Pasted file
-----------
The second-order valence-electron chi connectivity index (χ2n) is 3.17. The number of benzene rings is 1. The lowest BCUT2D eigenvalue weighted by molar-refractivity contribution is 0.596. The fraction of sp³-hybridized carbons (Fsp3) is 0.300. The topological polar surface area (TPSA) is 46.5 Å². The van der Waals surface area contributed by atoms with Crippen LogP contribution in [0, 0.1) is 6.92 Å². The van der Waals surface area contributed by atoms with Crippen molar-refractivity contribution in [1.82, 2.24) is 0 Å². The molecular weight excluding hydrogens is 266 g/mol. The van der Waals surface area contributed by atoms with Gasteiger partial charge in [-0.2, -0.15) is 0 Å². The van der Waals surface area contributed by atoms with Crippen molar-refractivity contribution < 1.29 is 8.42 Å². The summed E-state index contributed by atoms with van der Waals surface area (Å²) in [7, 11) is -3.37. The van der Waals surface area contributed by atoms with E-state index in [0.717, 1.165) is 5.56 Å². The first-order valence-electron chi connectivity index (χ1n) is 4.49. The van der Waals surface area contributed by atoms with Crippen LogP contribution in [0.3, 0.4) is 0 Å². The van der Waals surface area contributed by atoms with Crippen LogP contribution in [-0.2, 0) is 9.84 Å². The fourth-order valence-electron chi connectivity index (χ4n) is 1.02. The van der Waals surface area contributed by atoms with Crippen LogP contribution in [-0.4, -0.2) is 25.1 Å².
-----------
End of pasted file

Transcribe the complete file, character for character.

The second-order valence-electron chi connectivity index (χ2n) is 3.17. The number of benzene rings is 1. The lowest BCUT2D eigenvalue weighted by molar-refractivity contribution is 0.596. The fraction of sp³-hybridized carbons (Fsp3) is 0.300. The topological polar surface area (TPSA) is 46.5 Å². The van der Waals surface area contributed by atoms with Crippen LogP contribution in [0, 0.1) is 6.92 Å². The van der Waals surface area contributed by atoms with Crippen molar-refractivity contribution in [1.82, 2.24) is 0 Å². The molecular weight excluding hydrogens is 266 g/mol. The van der Waals surface area contributed by atoms with Gasteiger partial charge in [-0.2, -0.15) is 0 Å². The van der Waals surface area contributed by atoms with Crippen molar-refractivity contribution < 1.29 is 8.42 Å². The summed E-state index contributed by atoms with van der Waals surface area (Å²) in [7, 11) is -3.37. The van der Waals surface area contributed by atoms with E-state index in [0.717, 1.165) is 5.56 Å². The first-order valence-electron chi connectivity index (χ1n) is 4.49. The van der Waals surface area contributed by atoms with Crippen LogP contribution in [0.3, 0.4) is 0 Å². The van der Waals surface area contributed by atoms with Crippen LogP contribution in [-0.2, 0) is 9.84 Å². The fourth-order valence-electron chi connectivity index (χ4n) is 1.02. The van der Waals surface area contributed by atoms with Crippen LogP contribution in [-0.4, -0.2) is 25.1 Å².